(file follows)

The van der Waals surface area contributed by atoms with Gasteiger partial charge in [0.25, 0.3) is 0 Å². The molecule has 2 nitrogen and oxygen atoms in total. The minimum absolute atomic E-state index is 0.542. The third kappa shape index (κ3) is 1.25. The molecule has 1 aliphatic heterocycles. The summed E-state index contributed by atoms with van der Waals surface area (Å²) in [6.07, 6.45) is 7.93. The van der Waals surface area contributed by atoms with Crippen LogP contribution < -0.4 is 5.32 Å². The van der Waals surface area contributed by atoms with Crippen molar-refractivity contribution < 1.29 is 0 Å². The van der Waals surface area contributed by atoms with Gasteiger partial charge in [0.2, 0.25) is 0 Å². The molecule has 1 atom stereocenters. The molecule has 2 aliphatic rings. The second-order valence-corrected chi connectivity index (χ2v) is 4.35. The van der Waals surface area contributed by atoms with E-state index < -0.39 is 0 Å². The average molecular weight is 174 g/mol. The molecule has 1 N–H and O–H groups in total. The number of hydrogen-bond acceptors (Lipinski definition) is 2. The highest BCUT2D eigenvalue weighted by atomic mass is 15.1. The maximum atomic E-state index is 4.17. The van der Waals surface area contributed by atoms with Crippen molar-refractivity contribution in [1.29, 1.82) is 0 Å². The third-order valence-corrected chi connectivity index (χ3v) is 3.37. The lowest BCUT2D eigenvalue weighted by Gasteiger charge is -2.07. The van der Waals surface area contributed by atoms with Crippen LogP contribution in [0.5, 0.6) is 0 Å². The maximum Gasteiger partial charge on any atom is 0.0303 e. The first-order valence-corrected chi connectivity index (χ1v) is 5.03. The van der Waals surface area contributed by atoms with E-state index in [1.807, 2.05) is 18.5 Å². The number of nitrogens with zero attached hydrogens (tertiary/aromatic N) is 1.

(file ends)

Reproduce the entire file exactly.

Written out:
The van der Waals surface area contributed by atoms with Gasteiger partial charge in [0.25, 0.3) is 0 Å². The molecule has 2 nitrogen and oxygen atoms in total. The minimum absolute atomic E-state index is 0.542. The third kappa shape index (κ3) is 1.25. The molecule has 1 aliphatic heterocycles. The summed E-state index contributed by atoms with van der Waals surface area (Å²) in [6.07, 6.45) is 7.93. The van der Waals surface area contributed by atoms with Crippen LogP contribution < -0.4 is 5.32 Å². The van der Waals surface area contributed by atoms with Crippen molar-refractivity contribution < 1.29 is 0 Å². The van der Waals surface area contributed by atoms with Gasteiger partial charge in [0.2, 0.25) is 0 Å². The molecule has 1 atom stereocenters. The molecule has 2 aliphatic rings. The second-order valence-corrected chi connectivity index (χ2v) is 4.35. The van der Waals surface area contributed by atoms with E-state index < -0.39 is 0 Å². The average molecular weight is 174 g/mol. The molecule has 1 N–H and O–H groups in total. The number of hydrogen-bond acceptors (Lipinski definition) is 2. The highest BCUT2D eigenvalue weighted by atomic mass is 15.1. The maximum atomic E-state index is 4.17. The van der Waals surface area contributed by atoms with Crippen molar-refractivity contribution in [1.29, 1.82) is 0 Å². The third-order valence-corrected chi connectivity index (χ3v) is 3.37. The lowest BCUT2D eigenvalue weighted by Gasteiger charge is -2.07. The van der Waals surface area contributed by atoms with Crippen LogP contribution in [0.5, 0.6) is 0 Å². The maximum Gasteiger partial charge on any atom is 0.0303 e. The first-order valence-corrected chi connectivity index (χ1v) is 5.03. The van der Waals surface area contributed by atoms with E-state index in [1.807, 2.05) is 18.5 Å². The number of nitrogens with zero attached hydrogens (tertiary/aromatic N) is 1.